Vorticity filaments beneath regular turbulent flow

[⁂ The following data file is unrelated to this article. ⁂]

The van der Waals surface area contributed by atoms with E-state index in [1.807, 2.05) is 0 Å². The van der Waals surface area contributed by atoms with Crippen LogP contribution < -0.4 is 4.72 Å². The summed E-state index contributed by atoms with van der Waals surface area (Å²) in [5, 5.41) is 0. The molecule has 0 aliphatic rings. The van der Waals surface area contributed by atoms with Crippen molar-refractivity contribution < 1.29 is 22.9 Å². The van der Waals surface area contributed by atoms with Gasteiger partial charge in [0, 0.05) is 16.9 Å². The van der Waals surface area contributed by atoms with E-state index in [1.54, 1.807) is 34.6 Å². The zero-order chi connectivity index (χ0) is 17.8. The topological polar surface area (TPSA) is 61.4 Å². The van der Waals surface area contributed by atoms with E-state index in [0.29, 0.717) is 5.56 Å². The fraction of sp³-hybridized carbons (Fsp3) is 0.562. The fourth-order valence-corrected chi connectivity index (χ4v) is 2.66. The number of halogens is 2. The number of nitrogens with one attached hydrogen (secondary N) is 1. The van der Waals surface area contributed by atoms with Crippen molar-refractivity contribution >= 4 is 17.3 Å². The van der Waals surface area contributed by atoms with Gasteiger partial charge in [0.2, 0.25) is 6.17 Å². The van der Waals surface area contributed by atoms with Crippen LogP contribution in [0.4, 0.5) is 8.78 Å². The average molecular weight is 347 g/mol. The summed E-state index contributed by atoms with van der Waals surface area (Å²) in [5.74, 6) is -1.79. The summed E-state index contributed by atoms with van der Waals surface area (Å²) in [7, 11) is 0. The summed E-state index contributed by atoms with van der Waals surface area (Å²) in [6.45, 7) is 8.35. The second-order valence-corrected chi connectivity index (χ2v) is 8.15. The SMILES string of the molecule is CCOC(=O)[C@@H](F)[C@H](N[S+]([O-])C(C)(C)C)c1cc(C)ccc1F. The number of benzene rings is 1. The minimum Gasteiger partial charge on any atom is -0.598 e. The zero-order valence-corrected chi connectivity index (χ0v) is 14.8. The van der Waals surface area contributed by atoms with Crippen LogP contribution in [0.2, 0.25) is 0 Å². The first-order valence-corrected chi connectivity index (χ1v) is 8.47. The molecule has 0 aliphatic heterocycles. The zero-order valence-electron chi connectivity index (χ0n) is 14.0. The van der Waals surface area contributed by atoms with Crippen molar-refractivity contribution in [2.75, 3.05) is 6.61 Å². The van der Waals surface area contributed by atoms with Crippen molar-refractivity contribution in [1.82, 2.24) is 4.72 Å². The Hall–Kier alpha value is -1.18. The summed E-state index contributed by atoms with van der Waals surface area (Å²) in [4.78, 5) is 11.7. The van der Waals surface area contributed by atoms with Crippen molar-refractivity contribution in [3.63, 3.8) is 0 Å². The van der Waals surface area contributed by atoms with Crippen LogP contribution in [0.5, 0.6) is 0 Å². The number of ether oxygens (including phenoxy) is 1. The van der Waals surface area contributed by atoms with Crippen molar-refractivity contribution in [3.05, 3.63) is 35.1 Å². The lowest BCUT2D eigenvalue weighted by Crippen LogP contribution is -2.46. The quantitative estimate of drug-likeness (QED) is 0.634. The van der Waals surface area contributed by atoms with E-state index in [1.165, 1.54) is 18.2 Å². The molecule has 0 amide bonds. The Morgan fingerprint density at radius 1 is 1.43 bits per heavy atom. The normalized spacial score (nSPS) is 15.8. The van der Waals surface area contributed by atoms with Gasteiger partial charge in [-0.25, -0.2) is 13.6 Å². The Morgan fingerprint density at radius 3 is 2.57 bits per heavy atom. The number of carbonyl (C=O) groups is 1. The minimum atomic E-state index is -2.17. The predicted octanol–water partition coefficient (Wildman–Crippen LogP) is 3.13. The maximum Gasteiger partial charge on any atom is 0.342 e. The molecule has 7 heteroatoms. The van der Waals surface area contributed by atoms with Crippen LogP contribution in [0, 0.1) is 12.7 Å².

Two-dimensional vorticity flow fields created in the wake of a plunging breaker were investigated for regular turbulent flow at a Reynolds number of 30 000. Velocity flow fields obtained from an earlier study that had employed digital particle image velocimetry, were analysed to determine vorticity shedding patterns and the interactions between the vorticity filaments as flow progressed. Central difference approximations were applied to the velocity fields to determine vorticity at each point in the field. Most of the strong instantaneous vorticity observed in the flow field was in the form of filaments. A hierarchy of filaments of different lengths were observed, with the longest being as long as the height of the wave used. During the early phases of the flow, instantaneous vorticity tended to organise into thin filaments of counter-rotating pairs. Eventually, the co-rotating vorticity filaments coalesced and ultimately merged in the turbulent flow as flow progressed, while counter-rotating vorticity filaments were cancelled by viscous dissipation. The results suggested that filaments travel more slowly than the wave velocity and drifted towards the bed as they became elongated, and the number of filaments remaining in the flow were observed to decrease as flow progressed. Whereas phase-resolved instantaneous vorticity results showed pairs of counter-rotating vorticity filaments near the crest, the phase-averaged vorticity description of flow fields showed a dominant primary positive vorticity filament around the shear boundary layer.